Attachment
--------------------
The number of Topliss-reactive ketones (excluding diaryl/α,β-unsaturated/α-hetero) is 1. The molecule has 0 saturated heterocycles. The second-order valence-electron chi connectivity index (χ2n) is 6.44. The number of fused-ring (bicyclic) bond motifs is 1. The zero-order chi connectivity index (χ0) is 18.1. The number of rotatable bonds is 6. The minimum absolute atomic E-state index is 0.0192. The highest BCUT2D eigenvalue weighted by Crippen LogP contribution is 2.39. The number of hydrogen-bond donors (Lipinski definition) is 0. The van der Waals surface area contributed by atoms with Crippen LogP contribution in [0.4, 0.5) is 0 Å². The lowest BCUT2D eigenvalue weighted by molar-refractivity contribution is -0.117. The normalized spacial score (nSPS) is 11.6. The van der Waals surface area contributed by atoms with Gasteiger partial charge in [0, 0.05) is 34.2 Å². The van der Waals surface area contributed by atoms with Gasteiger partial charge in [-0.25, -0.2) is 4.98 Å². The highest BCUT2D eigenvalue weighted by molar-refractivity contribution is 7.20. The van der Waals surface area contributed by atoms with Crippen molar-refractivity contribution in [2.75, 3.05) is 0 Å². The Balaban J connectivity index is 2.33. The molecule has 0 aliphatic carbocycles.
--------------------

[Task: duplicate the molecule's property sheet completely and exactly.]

The number of Topliss-reactive ketones (excluding diaryl/α,β-unsaturated/α-hetero) is 1. The molecule has 0 saturated heterocycles. The second-order valence-electron chi connectivity index (χ2n) is 6.44. The number of fused-ring (bicyclic) bond motifs is 1. The zero-order chi connectivity index (χ0) is 18.1. The number of rotatable bonds is 6. The minimum absolute atomic E-state index is 0.0192. The highest BCUT2D eigenvalue weighted by Crippen LogP contribution is 2.39. The number of hydrogen-bond donors (Lipinski definition) is 0. The van der Waals surface area contributed by atoms with Crippen LogP contribution in [0.4, 0.5) is 0 Å². The lowest BCUT2D eigenvalue weighted by molar-refractivity contribution is -0.117. The normalized spacial score (nSPS) is 11.6. The van der Waals surface area contributed by atoms with Gasteiger partial charge in [0, 0.05) is 34.2 Å². The van der Waals surface area contributed by atoms with Gasteiger partial charge in [-0.25, -0.2) is 4.98 Å². The highest BCUT2D eigenvalue weighted by molar-refractivity contribution is 7.20. The van der Waals surface area contributed by atoms with Crippen molar-refractivity contribution in [2.75, 3.05) is 0 Å². The Balaban J connectivity index is 2.33. The molecule has 0 aliphatic carbocycles.